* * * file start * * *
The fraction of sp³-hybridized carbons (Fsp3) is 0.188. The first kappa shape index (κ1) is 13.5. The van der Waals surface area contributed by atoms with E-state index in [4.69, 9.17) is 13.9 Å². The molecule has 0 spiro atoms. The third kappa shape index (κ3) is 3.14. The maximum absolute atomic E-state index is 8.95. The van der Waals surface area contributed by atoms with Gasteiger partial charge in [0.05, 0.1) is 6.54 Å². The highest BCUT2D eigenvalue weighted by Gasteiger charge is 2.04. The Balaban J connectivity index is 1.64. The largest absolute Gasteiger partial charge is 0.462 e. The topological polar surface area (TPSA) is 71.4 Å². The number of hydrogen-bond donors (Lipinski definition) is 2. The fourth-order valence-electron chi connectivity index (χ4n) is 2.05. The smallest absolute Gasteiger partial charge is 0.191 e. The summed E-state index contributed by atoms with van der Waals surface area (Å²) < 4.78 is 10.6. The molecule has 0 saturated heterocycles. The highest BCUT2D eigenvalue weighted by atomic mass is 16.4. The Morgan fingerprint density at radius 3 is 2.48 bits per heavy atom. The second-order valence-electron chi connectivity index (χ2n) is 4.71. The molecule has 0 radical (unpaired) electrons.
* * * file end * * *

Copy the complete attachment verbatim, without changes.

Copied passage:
The fraction of sp³-hybridized carbons (Fsp3) is 0.188. The first kappa shape index (κ1) is 13.5. The van der Waals surface area contributed by atoms with E-state index in [4.69, 9.17) is 13.9 Å². The molecule has 0 spiro atoms. The third kappa shape index (κ3) is 3.14. The maximum absolute atomic E-state index is 8.95. The van der Waals surface area contributed by atoms with Gasteiger partial charge in [0.05, 0.1) is 6.54 Å². The highest BCUT2D eigenvalue weighted by Gasteiger charge is 2.04. The Balaban J connectivity index is 1.64. The largest absolute Gasteiger partial charge is 0.462 e. The topological polar surface area (TPSA) is 71.4 Å². The number of hydrogen-bond donors (Lipinski definition) is 2. The fourth-order valence-electron chi connectivity index (χ4n) is 2.05. The smallest absolute Gasteiger partial charge is 0.191 e. The summed E-state index contributed by atoms with van der Waals surface area (Å²) < 4.78 is 10.6. The molecule has 0 saturated heterocycles. The highest BCUT2D eigenvalue weighted by atomic mass is 16.4. The Morgan fingerprint density at radius 3 is 2.48 bits per heavy atom. The second-order valence-electron chi connectivity index (χ2n) is 4.71. The molecule has 0 radical (unpaired) electrons.